Normalize teen drivers

Today people as young as 15 can now begin driving on public roadways.


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Beginning the journey to adulthood teenagers as young as 15 are taking their first steps towards driving on their own.

Quinn Burton, Staff Reporter

As a teenager, I can say that many of us dream of one day getting behind the wheel of a car and traveling the world. It provides us with a sense of independence and signifies that we have reached adulthood. Driving allows us to experience the world,  but we must adhere to a set of rules in order to do so. Some teenagers believe these laws are fair and keep us safe, while others believe they restrict our driving freedoms. Driving is a privilege, not a luxury, and teens must demonstrate that they are responsible enough to drive on their own.

Teens must demonstrate to themselves that they can eliminate all distractions in order to be responsible enough to drive on the road. With today’s cell phones and new technology, distractions for new teen drivers are virtually limitless. Many of these distractions have been shown to be dangerous for many inexperienced drivers. According to, the official website of the United States for Distracted Driving, “ten percent of all drivers, 15 to 19 years old, involved in fatal crashes were reported as distracted at the time of the crashes.” Being focused while driving is a critical part to your safety and the safety of others.

Without a doubt, teenage drivers are extremely inexperienced when it comes to their first trips on the road because the only prior training for teens is either from their parents or driving courses. Parents and mentors are great teachers for the ways of the road. The influence of older drivers with more road experience teaching younger inexperienced drivers is a great benefit towards having safer road traffic. From personal experience, I know that driver’s education taught me the fundamentals of the road. Knowing what turns, stops, and right-of-ways gave me a feeling of security.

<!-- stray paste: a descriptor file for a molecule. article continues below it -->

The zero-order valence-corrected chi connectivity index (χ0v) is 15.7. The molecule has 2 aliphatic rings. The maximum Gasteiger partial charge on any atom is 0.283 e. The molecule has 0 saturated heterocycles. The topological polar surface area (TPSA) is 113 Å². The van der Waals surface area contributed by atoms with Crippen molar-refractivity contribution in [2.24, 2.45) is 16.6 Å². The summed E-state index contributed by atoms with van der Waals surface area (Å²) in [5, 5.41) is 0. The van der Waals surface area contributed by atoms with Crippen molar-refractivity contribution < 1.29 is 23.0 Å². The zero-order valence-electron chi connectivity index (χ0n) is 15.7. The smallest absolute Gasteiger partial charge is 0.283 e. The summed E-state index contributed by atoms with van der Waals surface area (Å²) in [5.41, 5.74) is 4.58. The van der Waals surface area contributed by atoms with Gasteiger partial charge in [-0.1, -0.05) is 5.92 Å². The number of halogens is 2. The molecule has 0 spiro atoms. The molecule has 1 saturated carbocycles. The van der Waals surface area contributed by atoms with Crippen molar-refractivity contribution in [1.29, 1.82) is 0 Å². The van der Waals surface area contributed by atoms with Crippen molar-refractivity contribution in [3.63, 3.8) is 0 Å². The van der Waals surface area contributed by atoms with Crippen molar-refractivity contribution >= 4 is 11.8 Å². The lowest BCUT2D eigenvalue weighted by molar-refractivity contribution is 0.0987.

However, for many teens driving doesn’t come naturally. Even after practicing for months in a car with their parents, teens tend to crack under pressure once they turn 16. CourseHero, an online learning platform, stated that “56%  of teenagers rely on their parents to learn how to drive.” And taking that step towards driving by yourself causes pressure. Once the moment came when I had to drive on my own I felt more nervous than ever. With no one to look toward or ask for help, I felt a nervous rush of emotions. Like myself, many other teens’ driving abilities are put in jeopardy because of their newfound independence. 

Some people advocate that the legal driving age should be changed.  If this is the case, how high should the age be set? Will it truly save people’s lives? Many would argue that raising the legal driving age to eighteen would heavily reduce highway congestion, and save nearly 3,000 teen lives each year. Teenagers are often seen as too irresponsible to drive and have too much freedom, so raising the legal driving age to 18 is a possible solution.

Although raising the legal driving age to 18 would improve road safety, it would also eliminate the practice that teens receive at a younger age. Drivers who are not taught basic driving skills at a young age will lack experience when they’re older.  We benefit from the assistance we receive as teenagers, which is why it is critical to start teaching teens to drive at the age of 15. This would help create safer roads since teens are better prepared once they reach the legal driving age.

At some point in all of our lives, we have been put in the shoes of a teen driver. The unavoidable fact is that most drivers will begin as inexperienced teenagers. Teenagers must learn that driving is a privilege, not a luxury, and they must demonstrate that they are mature enough to drive on the road. Despite the fact that many people of this age are still developing the necessary skills to drive safely, it is pivotal that we teach people to drive at an early age so that we can have safer and more efficient roads.